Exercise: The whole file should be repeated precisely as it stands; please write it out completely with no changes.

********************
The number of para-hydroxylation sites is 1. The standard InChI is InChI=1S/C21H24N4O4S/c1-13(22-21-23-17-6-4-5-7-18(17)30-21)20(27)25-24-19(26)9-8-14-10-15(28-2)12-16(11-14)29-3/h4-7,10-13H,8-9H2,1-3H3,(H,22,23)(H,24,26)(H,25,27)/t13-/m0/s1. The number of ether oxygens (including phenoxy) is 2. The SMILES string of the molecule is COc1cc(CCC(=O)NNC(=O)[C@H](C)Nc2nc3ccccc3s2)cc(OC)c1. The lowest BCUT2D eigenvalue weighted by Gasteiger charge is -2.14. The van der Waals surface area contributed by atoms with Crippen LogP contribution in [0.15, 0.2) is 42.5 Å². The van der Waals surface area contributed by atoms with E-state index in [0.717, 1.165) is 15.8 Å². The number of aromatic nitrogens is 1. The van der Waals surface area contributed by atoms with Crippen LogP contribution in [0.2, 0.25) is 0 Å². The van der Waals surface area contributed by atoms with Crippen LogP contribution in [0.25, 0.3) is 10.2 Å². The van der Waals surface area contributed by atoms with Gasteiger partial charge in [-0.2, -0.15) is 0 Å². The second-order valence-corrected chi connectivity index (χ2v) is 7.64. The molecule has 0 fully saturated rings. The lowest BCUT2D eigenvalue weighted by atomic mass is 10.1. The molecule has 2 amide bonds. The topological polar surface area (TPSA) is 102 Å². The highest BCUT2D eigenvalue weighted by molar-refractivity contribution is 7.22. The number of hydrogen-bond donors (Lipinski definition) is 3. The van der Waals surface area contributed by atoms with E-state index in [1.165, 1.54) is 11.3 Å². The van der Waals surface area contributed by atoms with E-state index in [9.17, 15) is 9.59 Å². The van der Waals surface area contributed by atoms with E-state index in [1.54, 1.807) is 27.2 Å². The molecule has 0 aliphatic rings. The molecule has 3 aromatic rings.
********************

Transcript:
The number of para-hydroxylation sites is 1. The standard InChI is InChI=1S/C21H24N4O4S/c1-13(22-21-23-17-6-4-5-7-18(17)30-21)20(27)25-24-19(26)9-8-14-10-15(28-2)12-16(11-14)29-3/h4-7,10-13H,8-9H2,1-3H3,(H,22,23)(H,24,26)(H,25,27)/t13-/m0/s1. The number of ether oxygens (including phenoxy) is 2. The SMILES string of the molecule is COc1cc(CCC(=O)NNC(=O)[C@H](C)Nc2nc3ccccc3s2)cc(OC)c1. The lowest BCUT2D eigenvalue weighted by Gasteiger charge is -2.14. The van der Waals surface area contributed by atoms with Crippen LogP contribution in [0.15, 0.2) is 42.5 Å². The van der Waals surface area contributed by atoms with E-state index in [0.717, 1.165) is 15.8 Å². The number of aromatic nitrogens is 1. The van der Waals surface area contributed by atoms with Crippen LogP contribution in [0.2, 0.25) is 0 Å². The van der Waals surface area contributed by atoms with Crippen LogP contribution in [0.25, 0.3) is 10.2 Å². The van der Waals surface area contributed by atoms with Gasteiger partial charge in [-0.2, -0.15) is 0 Å². The second-order valence-corrected chi connectivity index (χ2v) is 7.64. The molecule has 0 fully saturated rings. The lowest BCUT2D eigenvalue weighted by atomic mass is 10.1. The molecule has 2 amide bonds. The topological polar surface area (TPSA) is 102 Å². The highest BCUT2D eigenvalue weighted by molar-refractivity contribution is 7.22. The number of hydrogen-bond donors (Lipinski definition) is 3. The van der Waals surface area contributed by atoms with E-state index in [1.165, 1.54) is 11.3 Å². The van der Waals surface area contributed by atoms with E-state index in [9.17, 15) is 9.59 Å². The van der Waals surface area contributed by atoms with E-state index in [1.54, 1.807) is 27.2 Å². The molecule has 0 aliphatic rings. The molecule has 3 aromatic rings.